aka: New Limb Euphoria
"Moved! The muscles tautening and relaxing, flex, extend, miraculous cells working their collective way to move great heavy bones and sacs of skin and organs, shift them balance them so delicately. The joy of it was too great. It erupted for her in — what was this convulsive spasming of her diaphragm? What was this gust of sound erupting from her throat? It was laughter. How long had she faked it with computer chips, simulated speech and laughter and never, never knew what it meant, how it felt. She never wanted to stop."People don't always keep the same number or shape of limbs during a story — that'd surely be boring. So sometimes, a character ends up getting completely new limbs, possibly of a type they've never used before. They can also just get a temporary extension to their body; either way, it's a chance for them to explore new sensations and abilities. This gives the creator a chance to show off their descriptive skills, explaining new things the character feels and how they're using their reshaped body. This page may contain spoilers if a character only gets new limbs or a different form at the end of the story. The body parts can have been changed through someone shapeshifting, getting Artificial Limbs, being cursed, or just randomly Sprouting Ears. On occasion, the person has a whole new body instead, which may or may not be used for hilarity if they're naked. When downplayed, this trope is simply a character using their existing limbs in a new way or finding new sensations. Truth in Television for people and animals who receive transplants and prosthetics. Supertrope to Showing Off the New Body; see also Artificial Limbs, Voluntary Shapeshifting, and Sense Freak. How Do I Shot Web? is a variation to do with superpowers.
— Jane, Children of the Mind
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Anime and Manga
- In the Osamu Tezuka manga Dororo Hyakkimaru, the swordsman who Dororo travels with, was magically mutilated as a child, and so is made mostly of artificial parts. When he defeats one of the demons involved, he gets back a random real body part, and the new sensations are often both thrilling and painful.
- Like most newly-ponified fanfiction characters, Agatha from Mare Genius finds having a tail a bit weird.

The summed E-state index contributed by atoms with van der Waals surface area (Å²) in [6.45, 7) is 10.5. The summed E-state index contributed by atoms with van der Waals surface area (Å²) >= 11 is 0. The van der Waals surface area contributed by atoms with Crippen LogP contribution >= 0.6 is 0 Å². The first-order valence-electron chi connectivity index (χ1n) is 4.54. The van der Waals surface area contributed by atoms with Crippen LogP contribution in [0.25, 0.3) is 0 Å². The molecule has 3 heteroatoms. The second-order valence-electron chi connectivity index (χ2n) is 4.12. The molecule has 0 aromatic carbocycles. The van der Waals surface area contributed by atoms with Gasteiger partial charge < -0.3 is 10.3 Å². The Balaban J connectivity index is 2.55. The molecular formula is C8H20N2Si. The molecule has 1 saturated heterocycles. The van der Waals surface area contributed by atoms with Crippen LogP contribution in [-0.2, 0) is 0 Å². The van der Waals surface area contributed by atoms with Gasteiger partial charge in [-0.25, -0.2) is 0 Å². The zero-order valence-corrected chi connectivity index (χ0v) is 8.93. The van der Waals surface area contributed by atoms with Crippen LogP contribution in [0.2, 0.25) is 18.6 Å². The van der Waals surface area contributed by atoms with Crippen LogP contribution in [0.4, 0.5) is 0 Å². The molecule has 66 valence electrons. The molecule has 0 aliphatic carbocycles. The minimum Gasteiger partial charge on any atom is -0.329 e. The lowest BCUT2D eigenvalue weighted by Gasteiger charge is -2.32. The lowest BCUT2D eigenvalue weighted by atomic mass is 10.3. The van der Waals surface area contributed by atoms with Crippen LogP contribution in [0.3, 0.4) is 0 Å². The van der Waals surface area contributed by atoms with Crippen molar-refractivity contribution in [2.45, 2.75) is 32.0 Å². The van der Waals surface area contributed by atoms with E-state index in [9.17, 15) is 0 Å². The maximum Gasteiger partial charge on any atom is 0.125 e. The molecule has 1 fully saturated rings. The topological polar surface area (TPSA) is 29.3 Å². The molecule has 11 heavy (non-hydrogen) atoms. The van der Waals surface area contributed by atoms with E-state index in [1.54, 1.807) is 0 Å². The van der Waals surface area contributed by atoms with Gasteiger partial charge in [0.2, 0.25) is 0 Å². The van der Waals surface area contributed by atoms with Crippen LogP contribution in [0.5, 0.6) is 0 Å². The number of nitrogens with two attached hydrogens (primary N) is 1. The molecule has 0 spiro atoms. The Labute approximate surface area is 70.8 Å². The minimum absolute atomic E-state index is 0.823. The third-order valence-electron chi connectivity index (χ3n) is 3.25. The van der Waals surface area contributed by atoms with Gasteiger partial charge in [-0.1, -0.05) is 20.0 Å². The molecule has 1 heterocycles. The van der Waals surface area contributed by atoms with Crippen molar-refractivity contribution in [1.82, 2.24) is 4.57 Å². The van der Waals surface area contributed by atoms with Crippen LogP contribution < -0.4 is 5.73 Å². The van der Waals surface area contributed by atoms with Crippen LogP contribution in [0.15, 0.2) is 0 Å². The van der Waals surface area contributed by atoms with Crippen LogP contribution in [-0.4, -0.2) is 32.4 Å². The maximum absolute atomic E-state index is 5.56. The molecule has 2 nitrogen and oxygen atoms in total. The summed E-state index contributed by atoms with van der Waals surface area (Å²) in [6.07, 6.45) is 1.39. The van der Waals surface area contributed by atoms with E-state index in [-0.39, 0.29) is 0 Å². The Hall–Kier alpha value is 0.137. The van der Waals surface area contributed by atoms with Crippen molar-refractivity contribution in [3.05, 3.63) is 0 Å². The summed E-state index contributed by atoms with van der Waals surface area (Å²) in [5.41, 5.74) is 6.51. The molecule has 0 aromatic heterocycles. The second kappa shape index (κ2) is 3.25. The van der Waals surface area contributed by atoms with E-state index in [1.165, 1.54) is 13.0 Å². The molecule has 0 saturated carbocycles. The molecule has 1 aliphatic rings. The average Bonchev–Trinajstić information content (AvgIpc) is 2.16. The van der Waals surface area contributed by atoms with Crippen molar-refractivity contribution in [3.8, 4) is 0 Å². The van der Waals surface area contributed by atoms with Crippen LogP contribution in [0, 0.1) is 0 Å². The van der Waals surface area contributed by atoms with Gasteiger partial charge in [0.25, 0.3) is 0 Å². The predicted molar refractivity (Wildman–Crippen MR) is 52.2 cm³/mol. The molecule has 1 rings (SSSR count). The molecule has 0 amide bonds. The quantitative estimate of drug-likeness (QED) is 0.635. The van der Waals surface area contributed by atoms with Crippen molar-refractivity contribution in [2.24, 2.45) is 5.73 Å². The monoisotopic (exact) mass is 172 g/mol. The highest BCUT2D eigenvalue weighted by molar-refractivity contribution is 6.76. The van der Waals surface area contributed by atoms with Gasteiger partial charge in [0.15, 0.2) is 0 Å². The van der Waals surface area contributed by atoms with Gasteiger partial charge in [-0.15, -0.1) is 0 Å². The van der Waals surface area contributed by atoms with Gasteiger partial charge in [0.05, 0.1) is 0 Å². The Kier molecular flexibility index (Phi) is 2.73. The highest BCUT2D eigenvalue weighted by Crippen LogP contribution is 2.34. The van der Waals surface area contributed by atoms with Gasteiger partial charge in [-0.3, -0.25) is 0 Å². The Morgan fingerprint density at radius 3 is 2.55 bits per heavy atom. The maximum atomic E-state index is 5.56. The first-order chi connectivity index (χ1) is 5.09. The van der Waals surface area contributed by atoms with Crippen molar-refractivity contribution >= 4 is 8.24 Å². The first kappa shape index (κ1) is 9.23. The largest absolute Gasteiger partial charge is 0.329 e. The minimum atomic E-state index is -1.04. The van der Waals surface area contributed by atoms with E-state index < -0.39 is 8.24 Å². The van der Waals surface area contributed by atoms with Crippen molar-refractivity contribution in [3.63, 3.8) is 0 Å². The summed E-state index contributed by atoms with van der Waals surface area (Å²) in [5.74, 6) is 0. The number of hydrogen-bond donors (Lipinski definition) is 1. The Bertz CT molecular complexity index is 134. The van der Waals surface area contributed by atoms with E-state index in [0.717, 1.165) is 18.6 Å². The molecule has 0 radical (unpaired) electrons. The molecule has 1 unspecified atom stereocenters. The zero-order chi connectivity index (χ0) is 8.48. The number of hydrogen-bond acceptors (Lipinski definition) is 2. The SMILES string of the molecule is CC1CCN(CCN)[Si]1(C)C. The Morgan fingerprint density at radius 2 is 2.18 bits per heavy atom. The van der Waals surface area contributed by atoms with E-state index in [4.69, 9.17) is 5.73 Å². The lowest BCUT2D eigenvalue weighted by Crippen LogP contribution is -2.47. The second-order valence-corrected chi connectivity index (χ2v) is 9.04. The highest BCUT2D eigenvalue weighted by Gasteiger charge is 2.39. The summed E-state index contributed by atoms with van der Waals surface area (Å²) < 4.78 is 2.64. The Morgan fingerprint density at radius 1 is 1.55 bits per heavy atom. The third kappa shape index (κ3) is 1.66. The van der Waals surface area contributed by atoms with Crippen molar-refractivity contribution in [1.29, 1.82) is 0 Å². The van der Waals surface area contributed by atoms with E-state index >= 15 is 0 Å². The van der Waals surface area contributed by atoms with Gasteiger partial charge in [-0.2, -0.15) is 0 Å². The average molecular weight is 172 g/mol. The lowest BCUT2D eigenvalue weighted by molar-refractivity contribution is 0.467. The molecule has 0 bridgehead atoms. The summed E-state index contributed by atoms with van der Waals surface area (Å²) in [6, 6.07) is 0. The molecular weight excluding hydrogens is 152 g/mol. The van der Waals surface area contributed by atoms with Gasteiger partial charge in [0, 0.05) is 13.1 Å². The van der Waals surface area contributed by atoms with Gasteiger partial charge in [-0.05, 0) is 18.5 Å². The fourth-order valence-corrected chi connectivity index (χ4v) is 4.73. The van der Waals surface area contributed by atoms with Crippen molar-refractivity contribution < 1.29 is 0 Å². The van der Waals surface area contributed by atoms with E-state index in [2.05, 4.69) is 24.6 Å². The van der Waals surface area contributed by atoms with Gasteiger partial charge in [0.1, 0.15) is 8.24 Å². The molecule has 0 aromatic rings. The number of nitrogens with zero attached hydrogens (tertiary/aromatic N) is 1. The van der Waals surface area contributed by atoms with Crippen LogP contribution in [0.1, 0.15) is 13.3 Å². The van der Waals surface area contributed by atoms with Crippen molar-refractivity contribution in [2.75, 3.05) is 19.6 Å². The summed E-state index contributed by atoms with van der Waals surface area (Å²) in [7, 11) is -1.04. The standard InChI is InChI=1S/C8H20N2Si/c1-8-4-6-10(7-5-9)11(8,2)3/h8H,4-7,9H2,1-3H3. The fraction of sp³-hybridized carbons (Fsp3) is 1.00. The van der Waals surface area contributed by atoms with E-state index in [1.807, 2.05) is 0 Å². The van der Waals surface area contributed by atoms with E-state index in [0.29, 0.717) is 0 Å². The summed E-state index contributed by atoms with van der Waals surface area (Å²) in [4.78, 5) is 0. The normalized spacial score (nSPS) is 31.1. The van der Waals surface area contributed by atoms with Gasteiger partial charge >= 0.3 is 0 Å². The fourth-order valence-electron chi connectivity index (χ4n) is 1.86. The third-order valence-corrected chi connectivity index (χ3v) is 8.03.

- Any non-human characters who undergo Humanity Ensues can fall into doing this, like with their hands if their front limbs (e.g. a horse hoof) lack digits.
- Melanism, a Harry Potter fanfic taking place in the Marauder Era, has Nyx's initial Animagus transformations. She is a black panther, and when she is learning she is fascinated by her tail and paws; once she masters the whole thing, the author takes care describing her enhanced senses of hearing and smell.
- In The Amazing Spider-Man, Dr. Connors injects himself with a serum that allows him to regrow his lost right arm. When he realises it worked, he regards the limb with the appreciation and fascination as if it was his newborn child, and laughs when he accidentally burns it on a desk lamp.
- Jake of Avatar lost the use of his human legs in battle, and one of the things he loves about his avatar body is that it is whole. When he first "wakes up" in it, there is focus on his exploring new things he can do, like running and jumping.
- At the end of The Empire Strikes Back, Luke gets a new hand. After being pricked with a needle to check pain sensation, he flexes his fingers a bit and clenches a fist while examining his bionic hand.
- The Little Mermaid:
- One of the main events in the first film is Ariel's transformation into a human. The film focuses briefly on her feet and how she's excited to have toes.
- Reversed in the sequel, when Ursula's sister Morgana turns Ariel's daughter Melody into a mermaid. She gets a musical number about figuring out her new fins.
- In Star Trek: First Contact, the android Data is captured by the Borg and then has patches of organic matter — actual skin — grafted onto his exterior and integrated into his systems by the Borg Queen. Notably, when he tries to escape, one of the patches is cut, allowing Data to experience pain for the first time; the experience confuses and fascinates him so much that he agrees to allow the Borg to graft more of it onto him.
- Rapunzel from Tangled finds grass strange and new after being kept in a small tower all her life. Once she exits, she tentatively touches the ground for the first time and feels the grass with her bare feet.
- Parodied in Inspector Gadget: John Brown wakes up from the surgery and is almost horrified at the sight of gadgets popping out of his fingertips.
"What have they got me on?!"
- Ax, and Andalites as whole, do not have mouths and if they morph into a creature with one then the feeling of taste drives them mad. Every time Ax turns human his friends have to stop him from devouring everything from cinnamons buns to cigarette butts.
- Yeerks naturally are blind slugs, and possession of their victims is intoxicating because of all the new senses they gain. Even Visser Three, the Yeerk Dragon-in-Chief, fell in love with the sense of sight.
- Older Than Feudalism: nearly anyone healed in The Bible.